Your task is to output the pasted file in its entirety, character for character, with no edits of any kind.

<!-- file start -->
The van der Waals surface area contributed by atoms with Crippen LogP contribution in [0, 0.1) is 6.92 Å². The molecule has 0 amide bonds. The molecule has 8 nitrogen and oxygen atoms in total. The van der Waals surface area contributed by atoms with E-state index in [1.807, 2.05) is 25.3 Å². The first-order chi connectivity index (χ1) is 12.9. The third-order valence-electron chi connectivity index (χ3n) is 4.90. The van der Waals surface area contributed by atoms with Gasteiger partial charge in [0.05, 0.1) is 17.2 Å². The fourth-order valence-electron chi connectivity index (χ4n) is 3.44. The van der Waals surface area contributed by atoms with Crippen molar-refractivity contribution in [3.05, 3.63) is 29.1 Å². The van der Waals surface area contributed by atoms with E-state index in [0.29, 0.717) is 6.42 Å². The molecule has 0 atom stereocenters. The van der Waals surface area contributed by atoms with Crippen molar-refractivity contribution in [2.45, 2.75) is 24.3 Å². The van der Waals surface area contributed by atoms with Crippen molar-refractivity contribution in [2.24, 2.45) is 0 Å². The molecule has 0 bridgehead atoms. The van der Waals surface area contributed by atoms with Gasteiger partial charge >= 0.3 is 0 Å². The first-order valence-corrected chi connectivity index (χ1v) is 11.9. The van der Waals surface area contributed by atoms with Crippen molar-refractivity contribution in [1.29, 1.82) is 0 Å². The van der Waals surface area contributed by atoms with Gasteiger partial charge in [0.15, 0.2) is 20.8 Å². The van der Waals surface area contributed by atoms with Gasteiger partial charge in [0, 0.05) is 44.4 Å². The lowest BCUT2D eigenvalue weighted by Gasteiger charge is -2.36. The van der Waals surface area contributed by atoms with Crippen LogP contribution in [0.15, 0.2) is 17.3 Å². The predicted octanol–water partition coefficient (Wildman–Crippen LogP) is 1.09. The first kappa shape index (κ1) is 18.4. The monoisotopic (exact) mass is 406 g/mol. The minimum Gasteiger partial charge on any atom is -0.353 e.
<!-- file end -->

The van der Waals surface area contributed by atoms with Crippen LogP contribution in [0, 0.1) is 6.92 Å². The molecule has 0 amide bonds. The molecule has 8 nitrogen and oxygen atoms in total. The van der Waals surface area contributed by atoms with E-state index in [1.807, 2.05) is 25.3 Å². The first-order chi connectivity index (χ1) is 12.9. The third-order valence-electron chi connectivity index (χ3n) is 4.90. The van der Waals surface area contributed by atoms with Gasteiger partial charge in [0.05, 0.1) is 17.2 Å². The fourth-order valence-electron chi connectivity index (χ4n) is 3.44. The van der Waals surface area contributed by atoms with Crippen molar-refractivity contribution in [3.05, 3.63) is 29.1 Å². The van der Waals surface area contributed by atoms with E-state index in [0.29, 0.717) is 6.42 Å². The molecule has 0 atom stereocenters. The van der Waals surface area contributed by atoms with Crippen molar-refractivity contribution in [2.45, 2.75) is 24.3 Å². The van der Waals surface area contributed by atoms with Crippen molar-refractivity contribution in [2.24, 2.45) is 0 Å². The molecule has 0 bridgehead atoms. The van der Waals surface area contributed by atoms with Gasteiger partial charge >= 0.3 is 0 Å². The first-order valence-corrected chi connectivity index (χ1v) is 11.9. The van der Waals surface area contributed by atoms with Crippen molar-refractivity contribution in [1.29, 1.82) is 0 Å². The van der Waals surface area contributed by atoms with Gasteiger partial charge in [0.15, 0.2) is 20.8 Å². The van der Waals surface area contributed by atoms with Gasteiger partial charge in [0, 0.05) is 44.4 Å². The lowest BCUT2D eigenvalue weighted by Gasteiger charge is -2.36. The van der Waals surface area contributed by atoms with Crippen LogP contribution in [0.15, 0.2) is 17.3 Å². The predicted octanol–water partition coefficient (Wildman–Crippen LogP) is 1.09. The first kappa shape index (κ1) is 18.4. The monoisotopic (exact) mass is 406 g/mol. The minimum Gasteiger partial charge on any atom is -0.353 e.